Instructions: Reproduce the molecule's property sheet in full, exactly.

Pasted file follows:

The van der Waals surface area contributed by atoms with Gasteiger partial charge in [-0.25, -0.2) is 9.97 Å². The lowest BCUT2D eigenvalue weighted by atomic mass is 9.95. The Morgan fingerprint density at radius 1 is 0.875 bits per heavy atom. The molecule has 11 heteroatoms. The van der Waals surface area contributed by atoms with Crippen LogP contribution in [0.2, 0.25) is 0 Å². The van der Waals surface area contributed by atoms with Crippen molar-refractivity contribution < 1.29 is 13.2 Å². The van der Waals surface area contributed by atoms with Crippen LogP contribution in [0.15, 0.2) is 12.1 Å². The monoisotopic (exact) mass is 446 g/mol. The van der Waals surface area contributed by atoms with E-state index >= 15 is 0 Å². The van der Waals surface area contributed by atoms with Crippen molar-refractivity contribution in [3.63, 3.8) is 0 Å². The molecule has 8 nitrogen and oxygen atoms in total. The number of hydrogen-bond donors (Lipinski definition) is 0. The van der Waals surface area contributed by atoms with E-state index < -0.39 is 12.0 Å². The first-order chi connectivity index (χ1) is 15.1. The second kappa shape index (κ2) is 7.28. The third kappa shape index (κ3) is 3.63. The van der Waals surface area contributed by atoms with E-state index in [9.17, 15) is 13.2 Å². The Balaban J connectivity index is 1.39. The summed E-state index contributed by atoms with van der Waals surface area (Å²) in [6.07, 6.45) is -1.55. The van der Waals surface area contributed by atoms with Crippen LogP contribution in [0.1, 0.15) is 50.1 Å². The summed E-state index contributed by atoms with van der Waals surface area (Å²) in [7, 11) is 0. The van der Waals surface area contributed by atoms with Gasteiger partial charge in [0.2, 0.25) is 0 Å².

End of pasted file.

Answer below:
The van der Waals surface area contributed by atoms with Gasteiger partial charge in [-0.25, -0.2) is 9.97 Å². The lowest BCUT2D eigenvalue weighted by atomic mass is 9.95. The Morgan fingerprint density at radius 1 is 0.875 bits per heavy atom. The molecule has 11 heteroatoms. The van der Waals surface area contributed by atoms with Crippen LogP contribution in [0.2, 0.25) is 0 Å². The van der Waals surface area contributed by atoms with Crippen molar-refractivity contribution < 1.29 is 13.2 Å². The van der Waals surface area contributed by atoms with Crippen LogP contribution in [0.15, 0.2) is 12.1 Å². The monoisotopic (exact) mass is 446 g/mol. The van der Waals surface area contributed by atoms with E-state index >= 15 is 0 Å². The van der Waals surface area contributed by atoms with Crippen molar-refractivity contribution in [3.63, 3.8) is 0 Å². The molecule has 8 nitrogen and oxygen atoms in total. The number of hydrogen-bond donors (Lipinski definition) is 0. The van der Waals surface area contributed by atoms with E-state index < -0.39 is 12.0 Å². The first-order chi connectivity index (χ1) is 15.1. The second kappa shape index (κ2) is 7.28. The third kappa shape index (κ3) is 3.63. The van der Waals surface area contributed by atoms with E-state index in [9.17, 15) is 13.2 Å². The Balaban J connectivity index is 1.39. The summed E-state index contributed by atoms with van der Waals surface area (Å²) in [6.07, 6.45) is -1.55. The van der Waals surface area contributed by atoms with Crippen LogP contribution in [0.1, 0.15) is 50.1 Å². The summed E-state index contributed by atoms with van der Waals surface area (Å²) in [7, 11) is 0. The van der Waals surface area contributed by atoms with Gasteiger partial charge in [0.2, 0.25) is 0 Å².